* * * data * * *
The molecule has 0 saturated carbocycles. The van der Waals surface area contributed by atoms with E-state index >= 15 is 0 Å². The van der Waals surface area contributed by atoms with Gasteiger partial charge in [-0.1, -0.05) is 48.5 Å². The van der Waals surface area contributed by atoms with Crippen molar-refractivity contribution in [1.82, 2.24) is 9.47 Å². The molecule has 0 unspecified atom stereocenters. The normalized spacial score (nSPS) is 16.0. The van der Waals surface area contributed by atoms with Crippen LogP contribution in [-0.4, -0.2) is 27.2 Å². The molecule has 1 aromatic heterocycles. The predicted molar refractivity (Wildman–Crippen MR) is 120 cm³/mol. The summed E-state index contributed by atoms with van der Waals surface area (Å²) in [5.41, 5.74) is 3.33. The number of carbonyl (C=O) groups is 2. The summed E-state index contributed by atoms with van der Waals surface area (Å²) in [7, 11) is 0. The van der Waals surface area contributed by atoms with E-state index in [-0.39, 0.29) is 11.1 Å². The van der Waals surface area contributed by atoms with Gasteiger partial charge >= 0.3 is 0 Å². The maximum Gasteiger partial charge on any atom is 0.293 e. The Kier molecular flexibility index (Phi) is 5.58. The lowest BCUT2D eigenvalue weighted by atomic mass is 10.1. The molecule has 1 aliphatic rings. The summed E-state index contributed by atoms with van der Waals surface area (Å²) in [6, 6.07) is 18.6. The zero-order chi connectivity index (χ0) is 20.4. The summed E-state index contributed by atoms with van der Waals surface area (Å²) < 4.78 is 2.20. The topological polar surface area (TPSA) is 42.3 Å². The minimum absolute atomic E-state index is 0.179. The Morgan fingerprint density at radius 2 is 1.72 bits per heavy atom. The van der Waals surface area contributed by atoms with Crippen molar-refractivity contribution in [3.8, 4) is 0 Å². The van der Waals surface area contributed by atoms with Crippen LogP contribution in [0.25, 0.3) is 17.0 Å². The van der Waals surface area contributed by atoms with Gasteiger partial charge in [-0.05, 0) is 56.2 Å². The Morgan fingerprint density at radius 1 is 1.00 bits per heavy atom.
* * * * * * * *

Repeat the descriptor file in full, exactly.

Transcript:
The molecule has 0 saturated carbocycles. The van der Waals surface area contributed by atoms with E-state index >= 15 is 0 Å². The van der Waals surface area contributed by atoms with Gasteiger partial charge in [-0.1, -0.05) is 48.5 Å². The van der Waals surface area contributed by atoms with Crippen molar-refractivity contribution in [1.82, 2.24) is 9.47 Å². The molecule has 0 unspecified atom stereocenters. The normalized spacial score (nSPS) is 16.0. The van der Waals surface area contributed by atoms with Crippen LogP contribution in [-0.4, -0.2) is 27.2 Å². The molecule has 1 aromatic heterocycles. The predicted molar refractivity (Wildman–Crippen MR) is 120 cm³/mol. The summed E-state index contributed by atoms with van der Waals surface area (Å²) in [5.41, 5.74) is 3.33. The number of carbonyl (C=O) groups is 2. The summed E-state index contributed by atoms with van der Waals surface area (Å²) in [7, 11) is 0. The van der Waals surface area contributed by atoms with E-state index in [-0.39, 0.29) is 11.1 Å². The van der Waals surface area contributed by atoms with Gasteiger partial charge >= 0.3 is 0 Å². The maximum Gasteiger partial charge on any atom is 0.293 e. The Kier molecular flexibility index (Phi) is 5.58. The lowest BCUT2D eigenvalue weighted by atomic mass is 10.1. The molecule has 1 aliphatic rings. The summed E-state index contributed by atoms with van der Waals surface area (Å²) in [6, 6.07) is 18.6. The zero-order chi connectivity index (χ0) is 20.4. The summed E-state index contributed by atoms with van der Waals surface area (Å²) < 4.78 is 2.20. The topological polar surface area (TPSA) is 42.3 Å². The minimum absolute atomic E-state index is 0.179. The Morgan fingerprint density at radius 2 is 1.72 bits per heavy atom. The van der Waals surface area contributed by atoms with Crippen molar-refractivity contribution in [3.8, 4) is 0 Å². The van der Waals surface area contributed by atoms with Crippen LogP contribution in [0.25, 0.3) is 17.0 Å². The van der Waals surface area contributed by atoms with Gasteiger partial charge in [-0.05, 0) is 56.2 Å². The Morgan fingerprint density at radius 1 is 1.00 bits per heavy atom.